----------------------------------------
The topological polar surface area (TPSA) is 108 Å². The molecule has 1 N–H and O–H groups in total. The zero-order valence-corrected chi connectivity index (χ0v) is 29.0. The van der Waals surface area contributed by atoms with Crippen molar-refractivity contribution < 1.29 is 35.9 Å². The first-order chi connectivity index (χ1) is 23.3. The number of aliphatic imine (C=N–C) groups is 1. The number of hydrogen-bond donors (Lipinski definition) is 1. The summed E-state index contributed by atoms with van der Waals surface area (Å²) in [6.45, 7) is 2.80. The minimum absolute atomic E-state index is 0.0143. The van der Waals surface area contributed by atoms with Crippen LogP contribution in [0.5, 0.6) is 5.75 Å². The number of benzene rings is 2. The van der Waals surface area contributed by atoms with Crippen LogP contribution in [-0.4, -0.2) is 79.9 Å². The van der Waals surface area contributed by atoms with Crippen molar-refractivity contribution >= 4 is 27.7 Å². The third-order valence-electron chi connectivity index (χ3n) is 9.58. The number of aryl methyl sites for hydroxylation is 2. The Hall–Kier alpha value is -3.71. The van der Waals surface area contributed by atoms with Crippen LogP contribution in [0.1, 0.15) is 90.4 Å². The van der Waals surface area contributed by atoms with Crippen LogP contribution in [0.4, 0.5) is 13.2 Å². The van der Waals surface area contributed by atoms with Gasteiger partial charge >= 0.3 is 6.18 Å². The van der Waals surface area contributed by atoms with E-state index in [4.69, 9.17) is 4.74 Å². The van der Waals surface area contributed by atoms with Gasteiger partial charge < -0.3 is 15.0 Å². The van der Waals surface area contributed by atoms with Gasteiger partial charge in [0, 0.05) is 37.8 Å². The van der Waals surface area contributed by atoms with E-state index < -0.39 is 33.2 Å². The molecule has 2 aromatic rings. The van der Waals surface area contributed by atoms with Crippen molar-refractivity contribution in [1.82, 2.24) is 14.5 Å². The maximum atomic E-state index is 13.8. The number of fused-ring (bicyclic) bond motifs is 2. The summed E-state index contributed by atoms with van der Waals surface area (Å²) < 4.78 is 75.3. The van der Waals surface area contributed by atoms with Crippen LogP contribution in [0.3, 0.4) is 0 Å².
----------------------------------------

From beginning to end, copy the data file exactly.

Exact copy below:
The topological polar surface area (TPSA) is 108 Å². The molecule has 1 N–H and O–H groups in total. The zero-order valence-corrected chi connectivity index (χ0v) is 29.0. The van der Waals surface area contributed by atoms with Crippen molar-refractivity contribution < 1.29 is 35.9 Å². The first-order chi connectivity index (χ1) is 23.3. The number of aliphatic imine (C=N–C) groups is 1. The number of hydrogen-bond donors (Lipinski definition) is 1. The summed E-state index contributed by atoms with van der Waals surface area (Å²) in [6.45, 7) is 2.80. The minimum absolute atomic E-state index is 0.0143. The van der Waals surface area contributed by atoms with Crippen LogP contribution in [0.5, 0.6) is 5.75 Å². The number of benzene rings is 2. The van der Waals surface area contributed by atoms with Crippen LogP contribution in [-0.4, -0.2) is 79.9 Å². The van der Waals surface area contributed by atoms with Crippen molar-refractivity contribution >= 4 is 27.7 Å². The third-order valence-electron chi connectivity index (χ3n) is 9.58. The number of aryl methyl sites for hydroxylation is 2. The Hall–Kier alpha value is -3.71. The van der Waals surface area contributed by atoms with Crippen LogP contribution in [0.1, 0.15) is 90.4 Å². The van der Waals surface area contributed by atoms with Crippen LogP contribution in [0.4, 0.5) is 13.2 Å². The van der Waals surface area contributed by atoms with Gasteiger partial charge >= 0.3 is 6.18 Å². The van der Waals surface area contributed by atoms with E-state index in [4.69, 9.17) is 4.74 Å². The van der Waals surface area contributed by atoms with Gasteiger partial charge < -0.3 is 15.0 Å². The van der Waals surface area contributed by atoms with Gasteiger partial charge in [0, 0.05) is 37.8 Å². The van der Waals surface area contributed by atoms with E-state index < -0.39 is 33.2 Å². The molecule has 2 aromatic rings. The van der Waals surface area contributed by atoms with Crippen molar-refractivity contribution in [1.82, 2.24) is 14.5 Å². The maximum atomic E-state index is 13.8. The number of fused-ring (bicyclic) bond motifs is 2. The summed E-state index contributed by atoms with van der Waals surface area (Å²) < 4.78 is 75.3. The van der Waals surface area contributed by atoms with Crippen LogP contribution in [0.3, 0.4) is 0 Å².